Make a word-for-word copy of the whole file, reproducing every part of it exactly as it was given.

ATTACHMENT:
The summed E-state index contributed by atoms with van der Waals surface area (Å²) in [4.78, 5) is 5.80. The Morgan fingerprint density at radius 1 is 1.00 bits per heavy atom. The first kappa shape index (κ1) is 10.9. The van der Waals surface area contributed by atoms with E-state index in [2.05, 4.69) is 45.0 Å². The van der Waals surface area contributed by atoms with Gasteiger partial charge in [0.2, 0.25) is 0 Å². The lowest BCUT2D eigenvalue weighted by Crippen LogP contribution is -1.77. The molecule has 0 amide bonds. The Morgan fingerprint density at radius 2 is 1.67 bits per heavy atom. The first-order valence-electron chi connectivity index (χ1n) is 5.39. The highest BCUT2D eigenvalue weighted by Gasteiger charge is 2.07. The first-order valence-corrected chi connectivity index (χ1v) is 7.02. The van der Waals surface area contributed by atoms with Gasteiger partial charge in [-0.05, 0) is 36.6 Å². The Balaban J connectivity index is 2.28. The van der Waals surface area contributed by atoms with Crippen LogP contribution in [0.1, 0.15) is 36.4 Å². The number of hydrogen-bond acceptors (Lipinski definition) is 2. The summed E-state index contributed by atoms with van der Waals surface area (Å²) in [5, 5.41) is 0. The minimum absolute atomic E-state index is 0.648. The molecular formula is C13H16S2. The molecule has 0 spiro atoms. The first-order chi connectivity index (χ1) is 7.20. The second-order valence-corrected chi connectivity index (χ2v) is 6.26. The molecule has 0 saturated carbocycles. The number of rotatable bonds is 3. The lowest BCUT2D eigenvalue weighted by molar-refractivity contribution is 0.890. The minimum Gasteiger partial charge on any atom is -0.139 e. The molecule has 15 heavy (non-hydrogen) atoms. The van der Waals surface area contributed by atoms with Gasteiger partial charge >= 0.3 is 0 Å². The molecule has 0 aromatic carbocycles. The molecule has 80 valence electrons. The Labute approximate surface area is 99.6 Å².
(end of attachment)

The summed E-state index contributed by atoms with van der Waals surface area (Å²) in [4.78, 5) is 5.80. The Morgan fingerprint density at radius 1 is 1.00 bits per heavy atom. The first kappa shape index (κ1) is 10.9. The van der Waals surface area contributed by atoms with E-state index in [2.05, 4.69) is 45.0 Å². The van der Waals surface area contributed by atoms with Gasteiger partial charge in [0.2, 0.25) is 0 Å². The lowest BCUT2D eigenvalue weighted by Crippen LogP contribution is -1.77. The molecule has 0 amide bonds. The Morgan fingerprint density at radius 2 is 1.67 bits per heavy atom. The first-order valence-electron chi connectivity index (χ1n) is 5.39. The highest BCUT2D eigenvalue weighted by Gasteiger charge is 2.07. The first-order valence-corrected chi connectivity index (χ1v) is 7.02. The van der Waals surface area contributed by atoms with Gasteiger partial charge in [-0.05, 0) is 36.6 Å². The Balaban J connectivity index is 2.28. The van der Waals surface area contributed by atoms with Crippen LogP contribution in [0.1, 0.15) is 36.4 Å². The number of hydrogen-bond acceptors (Lipinski definition) is 2. The summed E-state index contributed by atoms with van der Waals surface area (Å²) in [5, 5.41) is 0. The minimum absolute atomic E-state index is 0.648. The molecular formula is C13H16S2. The molecule has 0 spiro atoms. The first-order chi connectivity index (χ1) is 7.20. The second-order valence-corrected chi connectivity index (χ2v) is 6.26. The molecule has 0 saturated carbocycles. The number of rotatable bonds is 3. The lowest BCUT2D eigenvalue weighted by molar-refractivity contribution is 0.890. The minimum Gasteiger partial charge on any atom is -0.139 e. The molecule has 15 heavy (non-hydrogen) atoms. The van der Waals surface area contributed by atoms with Gasteiger partial charge >= 0.3 is 0 Å². The molecule has 0 aromatic carbocycles. The molecule has 80 valence electrons. The Labute approximate surface area is 99.6 Å².